World Staffing Podcast

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World Staffing Podcast #2 with Simon Dealy, CEO of HIRE Technologies

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World Staffing Podcast #2 with Simon Dealy, CEO of HIRE Technologies

Welcome to the World Staffing Podcast where we speak with success-full staffing owners and operators to learn about the things that keep them up at night, their success stories, learnings and failures while building a successful staffing company and their thoughts on the future of the staffing market.

Jan meets Simon Dealy, CEO of Hire Technologies. They talk about his journey in the staffing industry, the M&A market, remote work and more. Simon also provides tips for starting your own staffing business.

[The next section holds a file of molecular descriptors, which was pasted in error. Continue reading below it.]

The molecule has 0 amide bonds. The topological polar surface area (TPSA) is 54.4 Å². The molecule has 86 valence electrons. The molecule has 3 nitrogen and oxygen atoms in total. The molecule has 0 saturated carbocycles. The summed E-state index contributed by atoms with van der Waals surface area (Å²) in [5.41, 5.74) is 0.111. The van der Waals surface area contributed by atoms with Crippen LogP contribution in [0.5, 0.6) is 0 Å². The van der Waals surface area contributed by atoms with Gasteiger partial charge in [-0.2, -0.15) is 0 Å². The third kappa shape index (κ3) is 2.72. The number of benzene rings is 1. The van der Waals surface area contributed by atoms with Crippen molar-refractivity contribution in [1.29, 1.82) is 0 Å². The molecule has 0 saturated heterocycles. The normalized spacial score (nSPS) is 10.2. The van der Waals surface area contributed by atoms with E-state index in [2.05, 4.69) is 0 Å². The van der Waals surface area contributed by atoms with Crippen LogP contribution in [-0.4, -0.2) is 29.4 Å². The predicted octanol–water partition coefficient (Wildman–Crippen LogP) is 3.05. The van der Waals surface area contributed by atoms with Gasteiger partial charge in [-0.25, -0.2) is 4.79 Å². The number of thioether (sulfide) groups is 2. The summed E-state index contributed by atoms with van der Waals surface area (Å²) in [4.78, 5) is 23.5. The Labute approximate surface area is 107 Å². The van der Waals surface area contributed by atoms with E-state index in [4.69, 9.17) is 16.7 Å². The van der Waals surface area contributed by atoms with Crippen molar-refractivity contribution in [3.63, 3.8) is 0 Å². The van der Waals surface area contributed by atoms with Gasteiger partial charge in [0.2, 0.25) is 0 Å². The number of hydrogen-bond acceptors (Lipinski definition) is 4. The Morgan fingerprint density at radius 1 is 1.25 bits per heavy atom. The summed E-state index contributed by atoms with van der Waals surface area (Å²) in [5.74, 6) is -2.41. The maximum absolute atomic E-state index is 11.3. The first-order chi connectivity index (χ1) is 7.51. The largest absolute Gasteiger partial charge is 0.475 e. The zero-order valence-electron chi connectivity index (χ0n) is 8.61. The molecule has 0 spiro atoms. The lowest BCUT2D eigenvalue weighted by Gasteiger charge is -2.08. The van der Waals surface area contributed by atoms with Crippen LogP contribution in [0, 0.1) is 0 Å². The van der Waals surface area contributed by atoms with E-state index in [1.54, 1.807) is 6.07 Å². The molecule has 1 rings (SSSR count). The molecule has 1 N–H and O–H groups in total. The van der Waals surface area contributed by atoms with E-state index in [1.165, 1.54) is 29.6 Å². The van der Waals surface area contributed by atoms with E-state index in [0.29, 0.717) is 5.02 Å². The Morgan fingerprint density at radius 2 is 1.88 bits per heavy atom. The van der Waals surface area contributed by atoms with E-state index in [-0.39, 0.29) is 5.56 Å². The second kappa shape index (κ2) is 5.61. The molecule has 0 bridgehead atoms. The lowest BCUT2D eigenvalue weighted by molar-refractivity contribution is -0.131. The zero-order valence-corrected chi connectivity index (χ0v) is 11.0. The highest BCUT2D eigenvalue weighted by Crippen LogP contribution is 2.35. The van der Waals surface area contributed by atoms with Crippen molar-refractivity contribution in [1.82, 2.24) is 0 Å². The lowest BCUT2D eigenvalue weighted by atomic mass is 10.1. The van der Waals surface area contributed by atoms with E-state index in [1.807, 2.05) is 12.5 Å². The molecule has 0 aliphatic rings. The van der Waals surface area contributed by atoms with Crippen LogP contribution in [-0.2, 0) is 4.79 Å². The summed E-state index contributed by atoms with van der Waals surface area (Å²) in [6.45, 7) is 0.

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Intro: This is a brand new episode of the World Staffing Podcast. The interview podcast brought to you by Candidate.ly, where we meet with entrepreneurs, successful business owners and the greatest minds of the staffing industry. We're interested in what drives them, what inspires them. We want to know what their everyday work looks like and what keeps them up at night.

We should all learn from them and at the same time, have a good time. And this is your host, Jan Jedlinski.

Jan Jedlinski: Welcome to a brand new episode of the World Staffing Podcast, where I meet with entrepreneurs, successful business owners and the greatest minds of the staffing industry. I'm interested what drives them, what inspires them. And I want to know what their everyday looks like and what keeps them up at night.